67 © John Beveridge 66 IT Process Domains -- The 3rd Component Plan and Organize Acquire and Implement Deliver and Support Monitor and Evaluate

68 © John Beveridge 67 C OBI T Process Model Subdivides IT into four domains 34 processes in line with the domains Responsibility areas of plan, build, run and monitor, providing an end-to- end Enterprise architecture concepts help identify the resources essential for process success

69 © John Beveridge 68 What Are the Main Changes?

70 © John Beveridge 69 Plan and Organize Acquire and Implement Deliver and Support Monitor and Evaluate C OBI T Domains: Information Processes (3rd Component) Feedback

71 © John Beveridge 70 C OBI T Framework To provide the information that the enterprise requires to achieve its objectives, the enterprise needs to invest in and manage and control IT resources using a structured set of processes in order to provide the services that deliver the required enterprise information. Basic COBIT Principle

72 © John Beveridge 71 CobiT Framework Helps one understand the: relationship of controls to control objectives, importance of focusing on control objectives and their relationship to the business organization and its business processes, and value of managed processes and resources to attain data integrity, security and availability.

73 © John Beveridge 72

74 © John Beveridge 73 CobiT is Business-focused Business orientation is the main theme of C OBI T. Designed to be used by IT service providers, users and auditors, and to also provide comprehensive guidance for management and business process owners.

75 © John Beveridge 74 Business Orientation of C OBI T Links business goals to IT goals Provides metrics and maturity models to measure their achievement Identifies the associated responsibilities of business and IT process owners.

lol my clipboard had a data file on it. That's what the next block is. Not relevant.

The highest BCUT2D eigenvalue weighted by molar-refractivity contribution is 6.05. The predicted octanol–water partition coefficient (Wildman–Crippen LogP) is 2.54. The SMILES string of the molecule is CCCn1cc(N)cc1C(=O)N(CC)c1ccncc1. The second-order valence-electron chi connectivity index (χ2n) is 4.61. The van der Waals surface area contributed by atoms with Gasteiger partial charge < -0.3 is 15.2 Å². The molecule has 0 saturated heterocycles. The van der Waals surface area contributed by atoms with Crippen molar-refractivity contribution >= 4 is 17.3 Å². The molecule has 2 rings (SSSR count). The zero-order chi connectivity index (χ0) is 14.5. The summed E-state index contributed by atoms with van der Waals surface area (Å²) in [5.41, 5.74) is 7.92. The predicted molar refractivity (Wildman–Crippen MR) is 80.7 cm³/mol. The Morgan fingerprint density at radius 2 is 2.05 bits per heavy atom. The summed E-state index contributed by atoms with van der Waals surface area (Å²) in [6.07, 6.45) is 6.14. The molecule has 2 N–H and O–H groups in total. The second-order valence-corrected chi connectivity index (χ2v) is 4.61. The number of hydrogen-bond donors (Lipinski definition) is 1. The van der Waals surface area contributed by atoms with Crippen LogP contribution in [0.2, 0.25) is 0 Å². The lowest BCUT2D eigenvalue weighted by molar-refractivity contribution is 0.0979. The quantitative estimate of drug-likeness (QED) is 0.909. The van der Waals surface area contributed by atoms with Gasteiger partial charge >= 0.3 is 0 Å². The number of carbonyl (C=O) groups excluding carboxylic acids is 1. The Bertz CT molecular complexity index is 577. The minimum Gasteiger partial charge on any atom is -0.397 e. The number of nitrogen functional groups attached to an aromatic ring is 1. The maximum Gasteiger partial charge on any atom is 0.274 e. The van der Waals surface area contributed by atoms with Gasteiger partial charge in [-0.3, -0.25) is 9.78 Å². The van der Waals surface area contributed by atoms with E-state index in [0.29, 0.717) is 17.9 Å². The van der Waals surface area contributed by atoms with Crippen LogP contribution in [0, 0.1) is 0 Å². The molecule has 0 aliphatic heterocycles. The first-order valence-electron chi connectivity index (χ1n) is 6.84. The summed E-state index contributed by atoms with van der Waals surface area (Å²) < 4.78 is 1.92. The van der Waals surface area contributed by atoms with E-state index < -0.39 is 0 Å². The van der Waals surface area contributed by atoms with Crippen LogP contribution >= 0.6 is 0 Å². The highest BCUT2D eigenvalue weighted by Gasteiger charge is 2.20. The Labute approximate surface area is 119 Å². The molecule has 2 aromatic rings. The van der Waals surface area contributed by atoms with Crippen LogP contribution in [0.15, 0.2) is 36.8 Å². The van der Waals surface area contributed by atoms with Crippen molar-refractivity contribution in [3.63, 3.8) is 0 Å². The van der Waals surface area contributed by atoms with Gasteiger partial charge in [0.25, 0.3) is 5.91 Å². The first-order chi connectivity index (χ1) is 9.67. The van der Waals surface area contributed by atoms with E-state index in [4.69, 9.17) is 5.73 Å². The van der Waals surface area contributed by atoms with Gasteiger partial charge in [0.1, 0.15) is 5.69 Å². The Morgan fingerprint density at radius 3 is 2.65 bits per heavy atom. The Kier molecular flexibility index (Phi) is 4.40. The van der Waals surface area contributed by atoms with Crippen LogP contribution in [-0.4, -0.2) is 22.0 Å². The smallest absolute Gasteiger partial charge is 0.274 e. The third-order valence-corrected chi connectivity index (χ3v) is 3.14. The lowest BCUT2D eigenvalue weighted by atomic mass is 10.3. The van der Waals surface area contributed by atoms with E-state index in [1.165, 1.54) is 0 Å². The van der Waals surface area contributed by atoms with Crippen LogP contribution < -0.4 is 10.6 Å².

76 © John Beveridge 75 Business Goals Financial Perspective Expand market share Increase revenue Return on Investment Optimize asset utilization Manage business risks Customer Perspective Improve customer orientation and service Offer competitive products and service Service availability Agility in responding to changing business requirements Cost optimization of service delivery

77 © John Beveridge 76 Business Goals Internal Perspective Automate and integrate the business value chain Improve and maintain business process functionality Lower process costs Compliance with external laws and regulations Transparency Compliance with internal policies Improve and maintain operational and staff productivity Learning and Growth Perspective Product and business innovation Obtain reliable and useful information for strategic decision making Acquire and maintain skilled and motivated personnel

78 © John Beveridge 77 IT Goals 1.Respond to business requirements in alignment with business strategy 2.Respond to governance requirements in line with board direction 3.Ensure the satisfaction of end users with service offerings and service levels 4.Optimize the use of information 5.Create IT agility 6.Define how business function and control requirements are translated in effective and efficient automated solutions 7.Acquire and maintain integrated and standardized application systems 8.Acquire and maintain and integrated and standardized infrastructure